Help! I’ve been asked to teach ESP!

Help! I’ve been asked to teach ESP!

By James Jenkin

ESP – English for Specific Purposes – describes an English course tailored to a specific job, such as English for Doctors, English for Hotel Receptionists or English for Pilots. In ESP ‘the purpose for learning is paramount and related directly to what the learner needs to do in their vocation’ (Harding, 2007:6). See What is English for Specific Purposes.

The term is also used to include English for a specialized area of study (such as Engineering or Finance), as opposed to the more general English for Academic Purposes.

ESP came to prominence in the 1960s, thanks to the rapid internationalization of work. It was initially a fairly common-sense approach, focusing on the teaching of technical vocabulary. Then in the 1980s the rise of discourse and genre analysis ‘introduced the idea of relating language form to language use’ (Dudley-Evans, 2001:22). This meant developing oral communicative competence in workplace environments, and understanding and producing authentic text-types, for example business reports or research presentations. To do this, we need to find out exactly what doctors, receptionists or pilots do with English in their job, and teach these skills in the classroom.

This sounds daunting to many teachers. ‘I know nothing about medicine. How can I teach doctors what to say in their job?’

And in fact, involvement of a content specialist was initially seen as a given. Preferably the expert could deliver the classes; if not, at least serve as a ‘subject-specialist informant’ in the design of the course (Johns, 2013:8).

But what do students think?

Numerous surveys (e.g. Maleki, 2008; Ahmadi, 2008; Ahmadi & Sajjadi, 2009; Delvand, Sabet  & Zafarghandi, 2013) show quite definitively that students want an English teacher over a non-English-teacher specialist. In the view of students, ‘language teachers are more qualified to teach ESP than content teachers and ESP courses should be taught by language teachers instead of content teachers’ (Delvand, Sabet & Zafarghandi, 2013:154).

The reason is that students are already the content experts. They want to learn language, so they want a language teaching expert.

Of course, ESP teachers should have a positive attitude towards the specialized subject matter. They need to try to understand students’ workplace communication needs, and source relevant materials. But they should also be confident in what they can offer as a language teacher, ‘honest about their role in the classroom and … not try to deceive students into believing they are all knowing experts in the field’ (Anthony, 2007:3).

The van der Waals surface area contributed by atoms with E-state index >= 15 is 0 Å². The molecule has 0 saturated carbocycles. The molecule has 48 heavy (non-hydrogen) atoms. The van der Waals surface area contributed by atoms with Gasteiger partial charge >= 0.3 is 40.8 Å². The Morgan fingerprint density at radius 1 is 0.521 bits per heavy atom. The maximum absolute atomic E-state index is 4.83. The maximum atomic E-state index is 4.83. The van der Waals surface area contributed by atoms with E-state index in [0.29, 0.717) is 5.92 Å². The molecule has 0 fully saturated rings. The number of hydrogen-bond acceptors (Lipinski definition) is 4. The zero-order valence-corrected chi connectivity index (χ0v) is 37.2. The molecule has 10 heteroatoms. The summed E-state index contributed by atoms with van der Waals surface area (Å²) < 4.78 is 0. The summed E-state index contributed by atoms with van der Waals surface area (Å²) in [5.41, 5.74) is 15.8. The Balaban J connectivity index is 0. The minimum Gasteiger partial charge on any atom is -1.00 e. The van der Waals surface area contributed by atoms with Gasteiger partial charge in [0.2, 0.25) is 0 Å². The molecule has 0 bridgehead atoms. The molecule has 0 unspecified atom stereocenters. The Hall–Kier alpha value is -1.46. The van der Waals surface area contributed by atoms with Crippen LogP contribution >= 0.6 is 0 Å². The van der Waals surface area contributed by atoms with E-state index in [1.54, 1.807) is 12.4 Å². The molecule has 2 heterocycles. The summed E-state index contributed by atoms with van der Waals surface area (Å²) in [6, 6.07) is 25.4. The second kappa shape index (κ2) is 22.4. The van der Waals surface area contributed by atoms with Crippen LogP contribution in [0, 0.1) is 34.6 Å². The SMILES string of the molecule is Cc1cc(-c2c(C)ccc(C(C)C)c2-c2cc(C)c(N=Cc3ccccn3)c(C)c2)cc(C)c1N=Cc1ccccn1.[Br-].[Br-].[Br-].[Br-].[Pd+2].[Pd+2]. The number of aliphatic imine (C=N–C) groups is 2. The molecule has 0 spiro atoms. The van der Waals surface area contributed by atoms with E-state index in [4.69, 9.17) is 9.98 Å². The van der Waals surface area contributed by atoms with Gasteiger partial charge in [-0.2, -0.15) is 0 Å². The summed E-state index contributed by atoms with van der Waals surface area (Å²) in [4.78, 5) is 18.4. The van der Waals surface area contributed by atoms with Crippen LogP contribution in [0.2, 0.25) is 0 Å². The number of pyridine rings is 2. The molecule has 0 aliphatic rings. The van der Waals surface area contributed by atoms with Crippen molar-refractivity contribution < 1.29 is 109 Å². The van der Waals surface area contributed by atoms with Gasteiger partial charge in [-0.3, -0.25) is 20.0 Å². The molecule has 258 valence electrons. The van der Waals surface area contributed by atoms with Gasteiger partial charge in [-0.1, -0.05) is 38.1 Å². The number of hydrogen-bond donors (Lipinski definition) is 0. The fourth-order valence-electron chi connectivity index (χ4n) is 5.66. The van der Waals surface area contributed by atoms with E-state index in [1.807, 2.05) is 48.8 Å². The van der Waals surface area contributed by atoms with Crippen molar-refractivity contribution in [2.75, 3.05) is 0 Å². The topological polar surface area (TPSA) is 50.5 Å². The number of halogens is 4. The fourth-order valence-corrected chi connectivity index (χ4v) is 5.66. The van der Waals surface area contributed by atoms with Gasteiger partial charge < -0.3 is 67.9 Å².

In fact, when a teacher is open about their level of understanding, it creates a genuine communication need in the classroom, as students have to explain their area of specialization to the teacher.

My personal experience in the 1990s, when organizing an ESP course for oil and gas engineers, accords with the survey findings. Surprisingly, students even seemed to prefer teachers without a background in the field. Classes delivered by teachers with both teaching and engineering qualifications invariably strayed into teaching the subject matter. Students complained they felt patronized by ‘baby engineering classes’.

So if you’re called on to teach ESP: be aware there’s a boundary between English and content teaching, and feel confident students do not want you to cross it.

References

Ahmadi, M (2008). Who should teach ESP: EFL teachers or subject-specialist teachers? TESOL France Journal, 1, 21-33.

Ahmadi, M. & Sajjadi, S. (2009). Who should teach English for medical purposes (EMP)? Journal of Medical Education, 13(3).

Anthony, L. (2007). The teacher as student in ESP course design. 2007 International Symposium on ESP.

Delvand, S., Sabet, M. & Zafarghandi, A. (2013). Evaluation of teachers’ efficacy in an ESP context of Iranian universities. Journal of Basic Applied Science Research, 3(11).

Dudley-Evans, T., & St John, M. (1998). Developments in English for specific purposes: A multi-disciplinary approach. Cambridge: Cambridge University Press.

Harding, K. (2007). English for specific Purposes: Resource books for teachers. Oxford: Oxford University Press.

Johns, A. (2013). The history of English for specific purposes research. In B. Paltridge & S. Starfield (Eds.), The handbook of English for specific purposes. Oxford: Wiley Blackwell.

Maleki, A. (2008). ESP teaching: A matter of controversy. Proceeding of the first National ESP/EAP Conference, 1.


James Jenkin has worked in the field of TESOL for over twenty years as a teacher, teacher trainer, curriculum designer and academic manager. He is an IELTS examiner and has an MA in Applied Linguistics from Monash University, Australia.

Image source: shutterstock.com/Monkey Business Images

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